Artificial Intelligence & Robotics

Latest version of ChatGPT aces bar exam with score nearing 90th percentile

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The latest version of the artificial intelligence program ChatGPT has passed the Uniform Bar Examination by “a significant margin,” earning a combined score of 297 that surpasses even the high threshold of 273 set by Arizona.

GPT-4 took all sections of the July 2022 bar exam and earned a score so high that it approaches the 90th percentile of test-takers, according to researchers Daniel Martin Katz, a professor at the Illinois Institute of Technology’s Chicago-Kent College of Law, and Michael James Bommarito, a professor at the Michigan State University College of Law.

“Our analysis highlights that GPT-4 has indeed passed the bar and has done so by a significant margin,” they wrote in a paper posted March 15 available here. The professors collaborated with legal AI company Casetext, according to March press releases here and here.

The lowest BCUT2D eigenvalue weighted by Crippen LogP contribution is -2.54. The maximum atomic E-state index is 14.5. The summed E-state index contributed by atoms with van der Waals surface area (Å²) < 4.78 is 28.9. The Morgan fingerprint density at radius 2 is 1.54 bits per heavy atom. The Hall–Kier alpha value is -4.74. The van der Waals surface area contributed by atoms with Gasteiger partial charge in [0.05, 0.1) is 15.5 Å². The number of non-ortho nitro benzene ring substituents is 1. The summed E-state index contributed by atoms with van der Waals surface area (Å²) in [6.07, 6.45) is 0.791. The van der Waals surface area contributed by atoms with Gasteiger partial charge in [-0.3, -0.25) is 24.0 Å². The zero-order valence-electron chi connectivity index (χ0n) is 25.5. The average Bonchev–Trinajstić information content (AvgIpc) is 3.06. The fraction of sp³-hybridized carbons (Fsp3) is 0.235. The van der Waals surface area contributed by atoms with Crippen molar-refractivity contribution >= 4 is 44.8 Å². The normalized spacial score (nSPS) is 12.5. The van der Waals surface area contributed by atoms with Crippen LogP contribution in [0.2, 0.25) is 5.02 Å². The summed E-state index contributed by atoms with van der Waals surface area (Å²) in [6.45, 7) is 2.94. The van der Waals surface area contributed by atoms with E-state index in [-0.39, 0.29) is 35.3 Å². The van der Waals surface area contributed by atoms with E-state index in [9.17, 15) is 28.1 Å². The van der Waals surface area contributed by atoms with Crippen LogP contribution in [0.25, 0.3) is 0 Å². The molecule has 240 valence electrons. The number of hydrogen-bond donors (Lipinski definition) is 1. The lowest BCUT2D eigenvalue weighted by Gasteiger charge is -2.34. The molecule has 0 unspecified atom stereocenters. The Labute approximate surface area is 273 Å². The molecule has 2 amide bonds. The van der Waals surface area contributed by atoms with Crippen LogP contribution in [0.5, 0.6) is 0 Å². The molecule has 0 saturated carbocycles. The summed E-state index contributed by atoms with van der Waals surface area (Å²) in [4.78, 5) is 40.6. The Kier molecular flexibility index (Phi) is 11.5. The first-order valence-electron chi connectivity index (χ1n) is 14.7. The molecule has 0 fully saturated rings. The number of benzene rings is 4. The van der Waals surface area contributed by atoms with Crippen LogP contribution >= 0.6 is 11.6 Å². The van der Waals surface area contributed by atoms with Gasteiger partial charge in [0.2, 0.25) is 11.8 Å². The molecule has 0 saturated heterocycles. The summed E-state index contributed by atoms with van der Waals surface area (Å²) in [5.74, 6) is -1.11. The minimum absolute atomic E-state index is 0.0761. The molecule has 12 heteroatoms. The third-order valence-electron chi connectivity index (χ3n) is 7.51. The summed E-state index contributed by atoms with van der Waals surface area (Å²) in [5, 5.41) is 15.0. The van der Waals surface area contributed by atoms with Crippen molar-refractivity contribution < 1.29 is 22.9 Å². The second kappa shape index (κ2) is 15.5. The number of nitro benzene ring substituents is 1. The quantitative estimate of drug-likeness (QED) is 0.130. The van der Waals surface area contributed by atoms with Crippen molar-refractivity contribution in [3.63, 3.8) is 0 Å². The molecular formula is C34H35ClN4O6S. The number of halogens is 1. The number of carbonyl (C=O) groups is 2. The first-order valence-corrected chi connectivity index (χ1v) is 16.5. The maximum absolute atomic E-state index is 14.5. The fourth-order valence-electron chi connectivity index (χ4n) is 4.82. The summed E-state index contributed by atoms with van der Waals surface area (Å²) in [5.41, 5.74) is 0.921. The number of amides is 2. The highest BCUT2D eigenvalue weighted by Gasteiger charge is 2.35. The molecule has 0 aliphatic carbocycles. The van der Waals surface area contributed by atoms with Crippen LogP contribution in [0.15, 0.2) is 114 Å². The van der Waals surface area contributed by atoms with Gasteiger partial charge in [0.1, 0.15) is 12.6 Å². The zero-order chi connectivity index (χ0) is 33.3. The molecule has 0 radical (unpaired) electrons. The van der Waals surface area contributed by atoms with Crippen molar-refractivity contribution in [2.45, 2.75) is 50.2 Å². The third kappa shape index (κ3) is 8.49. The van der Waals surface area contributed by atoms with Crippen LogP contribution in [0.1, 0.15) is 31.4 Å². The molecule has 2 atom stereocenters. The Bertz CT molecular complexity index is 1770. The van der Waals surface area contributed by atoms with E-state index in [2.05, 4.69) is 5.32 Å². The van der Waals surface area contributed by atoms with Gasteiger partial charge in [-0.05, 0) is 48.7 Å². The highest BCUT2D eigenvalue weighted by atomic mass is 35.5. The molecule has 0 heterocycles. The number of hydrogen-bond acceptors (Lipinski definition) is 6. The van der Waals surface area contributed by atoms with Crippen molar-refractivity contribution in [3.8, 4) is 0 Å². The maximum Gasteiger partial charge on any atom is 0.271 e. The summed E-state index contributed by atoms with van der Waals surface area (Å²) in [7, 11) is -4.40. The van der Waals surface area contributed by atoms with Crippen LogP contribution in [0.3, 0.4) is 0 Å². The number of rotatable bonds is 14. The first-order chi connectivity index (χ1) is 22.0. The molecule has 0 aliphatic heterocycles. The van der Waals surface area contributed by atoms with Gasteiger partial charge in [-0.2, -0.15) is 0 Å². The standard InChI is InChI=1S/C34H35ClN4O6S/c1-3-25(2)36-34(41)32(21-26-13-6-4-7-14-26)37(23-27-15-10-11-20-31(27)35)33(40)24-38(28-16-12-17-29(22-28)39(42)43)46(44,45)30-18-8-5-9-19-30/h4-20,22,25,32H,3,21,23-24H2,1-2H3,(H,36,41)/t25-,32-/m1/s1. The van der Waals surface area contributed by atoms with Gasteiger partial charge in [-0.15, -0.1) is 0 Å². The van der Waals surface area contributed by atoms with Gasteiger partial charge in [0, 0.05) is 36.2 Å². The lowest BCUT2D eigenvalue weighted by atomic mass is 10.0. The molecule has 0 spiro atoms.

GPT-4 took all sections of the bar exam and did particularly well on the multiple-choice section known as the Multistate Bar Examination. GPT-4 got 75.7% of the questions right on the multiple-choice MBE, compared to the human average of 68%.

GPT-4 got a passing grade in all seven subjects tested on the MBE, doing best in contracts (answering 88.1% of the questions correctly), followed by evidence (85.2%) and criminal law and procedure (81.1%).

Two of the researchers assigned scores to the essay questions on the Multistate Essay Examination, and they also got input from peers.

“While GPT-4 performs well on many questions, its output is not completely free of errors,” the researchers concluded.

Yet GPT-4 got a score of 4.2 out of 6 points. Most jurisdictions use the same scale, and a score of 4 is considered passing.

On the Multistate Performance Test, GPT-4 also received a score of 4.2 out of 6 points.

“We were somewhat surprised at the quality of the output which was generated,” the researchers wrote.

The previous version of ChatGPT didn’t do as well on the exam. It flunked the multiple-choice section, but it did earn passing grades in evidence and torts.

Publications covering the study include Above the Law and Reuters.

See also: “Can ChatGPT help law students learn to write better?”

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